How to Understand the Bible
How to Understand the Bible
¬ Introduction
¬ Thoughts to Consider About the Bible
¬ First Key: Ask for God's Help With a Proper Attitude
¬ Marking Your Bible
¬ Second Key: Obedience Brings Understanding
¬ Third Key: Accept the Inspiration of All the Bible
¬ Are There Mistakes in the King James Version?
¬ Seven Keys to Understanding the Scriptures
¬ Fourth Key: Consider the Context
¬ Fifth Key: Consider All the Scriptures on the Subject
¬ Comparing Texts: What Was Written on the Cross?
¬ Sixth Key: Use Bible Helps Properly
¬ Computer Bible Helps
¬ Seventh Key: We Need the Guidance of God's Church
From the publisher of The Good News magazine.
How to Understand the Bible
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Second Key: Obedience Brings Understanding

A second key follows logically from the first: A right attitude leads to a proper obedience of God's laws, which form much of the foundation of the Bible.

James explains that you must be “doers of the word, and not hearers only, deceiving yourselves. For if anyone is a hearer of the word and not a doer, he is like a man observing his natural face in a mirror; for he observes himself, goes away, and immediately forgets what kind of man he was. But he who looks into the perfect law of liberty and continues in it, and is not a forgetful hearer but a doer of the work, this one will be blessed in what he does" (James 1:22-25).

We see, then, that applying what we learn from God's Word is necessary, along with a humble approach. We must begin to live what we learn for God to grant us continued understanding.

If we refuse to accept the understanding God reveals to us, He ceases to give us more of it. God explains this principle: "My people are destroyed for lack of knowledge. Because you have rejected knowledge, I also will reject you . . ." (Hosea 4:6).

For us to understand the Bible, we must first learn about and respect God's law. We read a summary of this principle in Psalm 111:10, "The fear of the Lord is the beginning of wisdom; a good understanding haveall those who do His commandments . . ."

Paul emphasizes this point in Romans 2:13, "For not the hearers of the law are just in the sight of God, but the doers of the law will be justified." If a person studies the Bible just to hear what it says, but not to do what it commands, he is not pleasing God and cannot expect His help.

Sadly, many think Jesus Christ came to do away with the law, but He denied this in the strongest terms. "Do not think that I came to destroy the Law or the Prophets," He warned. "I did not come to destroy but to fulfill. For assuredly, I say to you, till heaven and earth pass away, one jot or one tittle will by no means pass from the law till all is fulfilled" (Matthew 5:17-18).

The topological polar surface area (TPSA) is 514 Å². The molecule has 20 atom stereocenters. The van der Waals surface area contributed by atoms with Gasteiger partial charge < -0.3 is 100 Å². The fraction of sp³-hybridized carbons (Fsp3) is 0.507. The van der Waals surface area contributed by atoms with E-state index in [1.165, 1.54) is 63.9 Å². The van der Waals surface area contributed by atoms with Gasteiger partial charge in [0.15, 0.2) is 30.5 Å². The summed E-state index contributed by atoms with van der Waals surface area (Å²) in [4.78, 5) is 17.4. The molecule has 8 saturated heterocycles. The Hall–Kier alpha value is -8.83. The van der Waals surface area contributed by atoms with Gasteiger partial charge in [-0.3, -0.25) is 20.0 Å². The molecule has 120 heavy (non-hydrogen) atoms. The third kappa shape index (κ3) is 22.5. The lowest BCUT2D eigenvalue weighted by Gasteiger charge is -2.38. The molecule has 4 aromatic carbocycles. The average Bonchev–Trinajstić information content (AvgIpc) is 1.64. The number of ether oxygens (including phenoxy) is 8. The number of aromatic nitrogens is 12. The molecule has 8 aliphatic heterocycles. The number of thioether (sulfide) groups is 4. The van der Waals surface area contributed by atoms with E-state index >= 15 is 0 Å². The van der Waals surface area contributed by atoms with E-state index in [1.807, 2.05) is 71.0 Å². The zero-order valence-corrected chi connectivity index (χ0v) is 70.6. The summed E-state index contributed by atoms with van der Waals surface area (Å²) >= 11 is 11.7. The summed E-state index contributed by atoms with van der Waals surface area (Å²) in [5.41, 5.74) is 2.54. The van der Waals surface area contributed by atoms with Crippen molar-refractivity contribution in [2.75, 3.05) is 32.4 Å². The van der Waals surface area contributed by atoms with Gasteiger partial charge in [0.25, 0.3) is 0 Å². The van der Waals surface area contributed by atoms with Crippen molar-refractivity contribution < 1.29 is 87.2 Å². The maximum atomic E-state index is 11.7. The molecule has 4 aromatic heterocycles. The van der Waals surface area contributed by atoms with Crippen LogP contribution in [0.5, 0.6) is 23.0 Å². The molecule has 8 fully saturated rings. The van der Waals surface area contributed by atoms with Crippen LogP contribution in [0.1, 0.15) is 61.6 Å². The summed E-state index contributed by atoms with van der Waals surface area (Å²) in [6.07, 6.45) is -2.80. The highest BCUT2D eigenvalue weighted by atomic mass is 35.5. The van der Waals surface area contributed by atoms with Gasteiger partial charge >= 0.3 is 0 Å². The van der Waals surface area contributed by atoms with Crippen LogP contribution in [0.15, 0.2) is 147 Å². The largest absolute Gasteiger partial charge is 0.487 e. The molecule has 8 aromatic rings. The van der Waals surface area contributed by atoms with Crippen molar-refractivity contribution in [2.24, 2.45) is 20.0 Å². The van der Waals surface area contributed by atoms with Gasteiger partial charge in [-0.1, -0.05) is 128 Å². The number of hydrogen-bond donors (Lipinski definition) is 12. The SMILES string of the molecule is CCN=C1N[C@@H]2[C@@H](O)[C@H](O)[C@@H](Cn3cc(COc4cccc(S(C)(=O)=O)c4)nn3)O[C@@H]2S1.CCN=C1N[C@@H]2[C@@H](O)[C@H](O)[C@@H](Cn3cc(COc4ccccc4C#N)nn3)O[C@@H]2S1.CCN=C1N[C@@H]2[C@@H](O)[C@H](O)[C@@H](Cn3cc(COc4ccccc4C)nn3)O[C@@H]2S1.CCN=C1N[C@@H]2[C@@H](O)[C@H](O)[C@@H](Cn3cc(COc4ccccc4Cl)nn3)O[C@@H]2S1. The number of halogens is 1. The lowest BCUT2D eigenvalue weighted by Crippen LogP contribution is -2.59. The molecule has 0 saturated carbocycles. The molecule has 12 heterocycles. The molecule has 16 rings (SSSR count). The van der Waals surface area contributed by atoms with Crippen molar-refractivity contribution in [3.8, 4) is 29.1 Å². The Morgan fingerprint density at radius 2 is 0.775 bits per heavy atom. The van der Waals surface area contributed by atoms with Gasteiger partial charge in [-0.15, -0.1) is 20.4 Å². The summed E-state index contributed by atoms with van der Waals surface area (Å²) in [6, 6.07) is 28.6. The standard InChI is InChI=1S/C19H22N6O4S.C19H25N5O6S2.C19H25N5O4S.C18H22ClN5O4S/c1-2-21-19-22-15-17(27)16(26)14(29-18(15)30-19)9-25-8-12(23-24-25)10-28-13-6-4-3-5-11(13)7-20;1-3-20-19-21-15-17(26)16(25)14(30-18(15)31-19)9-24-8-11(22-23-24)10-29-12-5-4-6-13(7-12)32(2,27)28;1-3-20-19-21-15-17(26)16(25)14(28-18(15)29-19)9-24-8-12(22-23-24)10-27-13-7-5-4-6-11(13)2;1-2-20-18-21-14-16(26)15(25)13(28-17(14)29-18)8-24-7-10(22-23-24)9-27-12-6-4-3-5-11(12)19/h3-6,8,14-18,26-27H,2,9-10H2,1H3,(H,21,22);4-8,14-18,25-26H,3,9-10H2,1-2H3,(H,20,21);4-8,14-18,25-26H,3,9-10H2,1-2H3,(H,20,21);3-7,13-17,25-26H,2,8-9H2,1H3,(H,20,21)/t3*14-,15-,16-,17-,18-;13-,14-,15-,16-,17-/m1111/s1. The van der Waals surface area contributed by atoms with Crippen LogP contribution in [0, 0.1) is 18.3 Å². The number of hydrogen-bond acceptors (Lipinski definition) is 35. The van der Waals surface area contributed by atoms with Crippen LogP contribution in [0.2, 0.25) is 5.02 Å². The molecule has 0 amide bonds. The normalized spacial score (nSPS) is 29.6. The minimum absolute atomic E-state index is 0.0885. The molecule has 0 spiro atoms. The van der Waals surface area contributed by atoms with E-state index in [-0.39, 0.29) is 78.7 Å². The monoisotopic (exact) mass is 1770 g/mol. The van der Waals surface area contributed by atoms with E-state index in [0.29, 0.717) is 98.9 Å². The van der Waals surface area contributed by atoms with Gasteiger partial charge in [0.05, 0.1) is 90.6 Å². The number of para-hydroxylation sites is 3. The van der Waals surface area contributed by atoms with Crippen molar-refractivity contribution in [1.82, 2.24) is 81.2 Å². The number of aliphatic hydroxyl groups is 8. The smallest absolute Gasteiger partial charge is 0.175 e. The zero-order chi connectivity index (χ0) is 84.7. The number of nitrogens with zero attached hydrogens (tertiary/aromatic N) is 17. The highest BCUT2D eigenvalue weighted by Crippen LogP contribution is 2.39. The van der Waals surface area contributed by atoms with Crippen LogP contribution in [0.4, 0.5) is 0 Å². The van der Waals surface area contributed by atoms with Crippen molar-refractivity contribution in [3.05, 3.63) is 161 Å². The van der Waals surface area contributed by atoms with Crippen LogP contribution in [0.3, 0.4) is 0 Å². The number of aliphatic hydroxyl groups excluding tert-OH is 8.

Jesus was explaining that all of God's commandments should be "fulfilled" in a more-complete way than that taught by the Pharisees. He stressed that we should take into account the spiritual intent of the law and not just the letter. He showed that both aspects of law-keeping are necessary to truly obey God.

To those who followed Him, but did not obey God's laws, He said, "Not everyone who says to Me, 'Lord, Lord,' shall enter the kingdom of heaven, but he who does the will of my Father in heaven" (Matthew 7:21). Christ expected His followers to deeply respect God's commandments, as He always respected and obeyed them. His view was clear: "If you keep My commandments, you will abide in My love, just as I have kept My Father's commandments and abide in His love" (John 15:10). Christ's teachings uphold God's commandments. They do not do away with them.

The apostle Peter wrote of people who desire to receive the Holy Spirit, a requirement for understanding the Scriptures. "And we are His witnesses to these things, and so also is the Holy Spirit [which] God has given to those who obey Him" (Acts 5:32).

Therefore, to understand revealed spiritual truths requires the second key, which is faithful obedience to God's perfect laws and instruction as shown in Scripture.

Though obedience is necessary for continued spiritual understanding, this does not mean that obedience entitles us to salvation. God alone, through his grace and mercy, forgives sin, grants us help to overcome and offers salvation as a gift. However, God does expect us to do our part while He fulfills the rest. James emphasized this principle: "Was not Abraham our father justified by works when he [in order to obey] offered Isaac his son on the altar? Do you see that faith was working together with his works, and by works faith was made perfect?” (James 2:21-22).

The many benefits of obedience will quickly manifest themselves to the doer. "Oh, taste and see that the Lord is good," wrote King David (Psalm 34:8). Jesus Christ said: "Whoever chooses to do the will of God will know whether my teaching comes from him or is merely my own" (John 7:17, Revised English Bible). An attitude of humble, willing obedience is the litmus test!

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